The economy continues to weaken and Moody’s credit rating company reports nearly 10 million homeowners are having trouble making their mortgage payments. People who track the housing industry say another wave of foreclosures is on its way. All the while, some homeowners are treading water, trying to stay afloat. WBHM’s Tanya Ott has one Hoover family’s story.
This is not a story about people who speculated in real estate and ended up in mortgage trouble. Kitty McCoy and her husband followed the American script. They got married and bought a little house. They had a couple kids and bought a bigger house, but held onto the little house thinking it would eventually help pay for their kids college. But the McCoys story takes a turn when, in 2006, Mr. McCoy took a job in Alabama. They put their Florida house on the market and got an offer.
“And about 3 days before the closing for the sale of our house in Florida, the buyer had a heart attack.”
The sale fell through. Florida’s housing market crashed and the McCoys found themselves with three homes – the two in Florida and a new one in Birmingham. They tried selling the Florida properties, but after more than a year on the market, they settled on renting them, for less than the mortgage payment. So now they’re in negative cash flow. Triple mortgage trouble.
“We’re not unaccustomed to doing things the heard way, but we thought we could take a little bit a breather at this point… but… there’s not a lot of oxygen out there!”
(Tanya) “It’s pretty stressful. I can see it in your face.”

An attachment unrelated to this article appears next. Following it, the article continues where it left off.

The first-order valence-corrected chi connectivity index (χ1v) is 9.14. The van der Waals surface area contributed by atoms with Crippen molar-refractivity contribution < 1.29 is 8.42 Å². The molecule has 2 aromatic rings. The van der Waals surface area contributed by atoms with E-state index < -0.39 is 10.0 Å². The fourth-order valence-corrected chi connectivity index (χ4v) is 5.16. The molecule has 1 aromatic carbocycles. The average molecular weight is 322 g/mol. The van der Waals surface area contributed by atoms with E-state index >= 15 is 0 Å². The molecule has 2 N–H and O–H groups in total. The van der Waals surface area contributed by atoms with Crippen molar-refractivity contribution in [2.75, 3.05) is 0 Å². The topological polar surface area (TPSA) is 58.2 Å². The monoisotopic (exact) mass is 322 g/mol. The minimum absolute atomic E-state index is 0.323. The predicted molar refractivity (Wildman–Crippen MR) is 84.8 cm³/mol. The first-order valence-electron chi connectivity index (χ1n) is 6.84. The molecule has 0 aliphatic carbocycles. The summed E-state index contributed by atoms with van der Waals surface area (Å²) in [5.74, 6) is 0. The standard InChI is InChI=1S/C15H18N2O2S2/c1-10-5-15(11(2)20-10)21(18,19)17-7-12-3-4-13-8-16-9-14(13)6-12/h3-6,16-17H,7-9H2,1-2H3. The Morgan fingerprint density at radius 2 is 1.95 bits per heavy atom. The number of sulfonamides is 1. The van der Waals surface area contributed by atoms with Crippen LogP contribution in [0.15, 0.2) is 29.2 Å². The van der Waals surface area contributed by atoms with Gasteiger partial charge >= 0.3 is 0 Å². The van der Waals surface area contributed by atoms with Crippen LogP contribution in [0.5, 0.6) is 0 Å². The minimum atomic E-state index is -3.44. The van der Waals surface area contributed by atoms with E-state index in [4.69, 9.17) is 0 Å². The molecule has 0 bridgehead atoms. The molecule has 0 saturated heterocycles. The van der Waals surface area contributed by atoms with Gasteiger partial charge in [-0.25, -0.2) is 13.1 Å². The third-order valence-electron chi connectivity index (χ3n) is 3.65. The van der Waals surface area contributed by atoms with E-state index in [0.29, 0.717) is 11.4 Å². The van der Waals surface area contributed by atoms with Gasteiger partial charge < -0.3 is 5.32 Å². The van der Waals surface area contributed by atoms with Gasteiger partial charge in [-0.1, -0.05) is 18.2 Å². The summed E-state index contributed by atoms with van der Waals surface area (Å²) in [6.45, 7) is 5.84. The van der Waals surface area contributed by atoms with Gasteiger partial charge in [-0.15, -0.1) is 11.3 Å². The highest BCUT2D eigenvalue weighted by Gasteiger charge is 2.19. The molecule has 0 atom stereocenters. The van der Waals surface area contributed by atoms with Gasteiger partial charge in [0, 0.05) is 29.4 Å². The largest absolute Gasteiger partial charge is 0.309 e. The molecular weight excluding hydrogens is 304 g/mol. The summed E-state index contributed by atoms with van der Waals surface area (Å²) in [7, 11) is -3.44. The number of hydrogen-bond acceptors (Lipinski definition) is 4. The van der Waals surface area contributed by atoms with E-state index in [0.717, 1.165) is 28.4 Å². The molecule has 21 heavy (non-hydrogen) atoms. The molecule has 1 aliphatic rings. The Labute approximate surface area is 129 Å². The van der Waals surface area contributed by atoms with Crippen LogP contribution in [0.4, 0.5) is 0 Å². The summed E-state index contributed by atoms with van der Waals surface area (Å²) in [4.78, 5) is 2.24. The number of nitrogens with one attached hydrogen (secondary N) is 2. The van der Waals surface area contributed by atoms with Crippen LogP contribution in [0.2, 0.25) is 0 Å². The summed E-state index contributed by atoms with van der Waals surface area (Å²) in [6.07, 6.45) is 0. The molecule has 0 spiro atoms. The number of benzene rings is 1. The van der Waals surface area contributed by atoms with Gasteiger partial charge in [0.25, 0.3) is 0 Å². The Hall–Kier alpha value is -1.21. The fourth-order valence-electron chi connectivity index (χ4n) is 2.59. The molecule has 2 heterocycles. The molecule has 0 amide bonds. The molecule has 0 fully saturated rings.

“Uh, well, it’s really hard to watch my husband with it. He struggles as wanting to be the provider that I think men envision themselves to be and wanting to solve all the problems and take care of it. And you know, just, every month there’s something that you didn’t plan for, you didn’t see on the horizon that comes up and it’s like, you know, where do you squeeze the balloon to get the result you need. The money you need to solve the problem.”
The balloon that popped is college. The McCoys had to take out a student loan their oldest son. Another son is taking a year off, because he can’t afford the tuition. And their daughter, Summer, graduates high school in May.
“They’re gonna do whatever they can to help me. They’re not going to throw me out the door with my bags packed and go ‘see ya’. But I don’t want to put them in the position that they feel like they have to do everything.”
Summer McCoy says she’s really nervous. She’s been accepted at the University of Alabama, but her part-time job at a movie theatre isn’t enough to pay the tuition.
There’s no telling how many families are in this situation. No one keeps those numbers. But University of Alabama at Birmingham real estate expert Stephanie Rauterkus has been pouring over foreclosure records. She sees a trend: the average number of mortgages per consumer has almost doubled in the last 15 years. She says in many cases, multiple mortgages means big trouble.
“The whole thing fell apart and they lost the investment property as well as the primary residence. And so it’s, it’s unfortunate.”
Unfortunate, and unhealthy. Financial planner and life coach Brady Stamps says he knows some homeowners who are so stressed out they’ve developed high blood pressure, depression and other medical problems.
“Any time you have this emotional situation where everywhere you turn your friends are talking about it, the TV’s talking about it, you try to watch a movie or comedy to get relief and jeesh, they’re talking about it! You’ve got some people, their way to handle finances, they just choose to ignore everything. If you haven’t reached out, there’s no shame in it. There’s a lot of people in similar situation.”
The McCoys have looked at refinancing their mortgages. They keep hearing about the historic low rates right now. But their debt-to-income ratio is too high so they don’t qualify, even though they say they’ve always had good credit and they make their payments on time. So, they’re looking to Washington for relief.
Earlier this month, the House of Representatives passed a bill that would allow bankruptcy judges to rewrite the terms of failing mortgages. Judges could lower a homeowner’s interest rate or slash the principle loan amount. The bill currently faces opposition in the Senate.
~ Tanya Ott, March 24, 2009.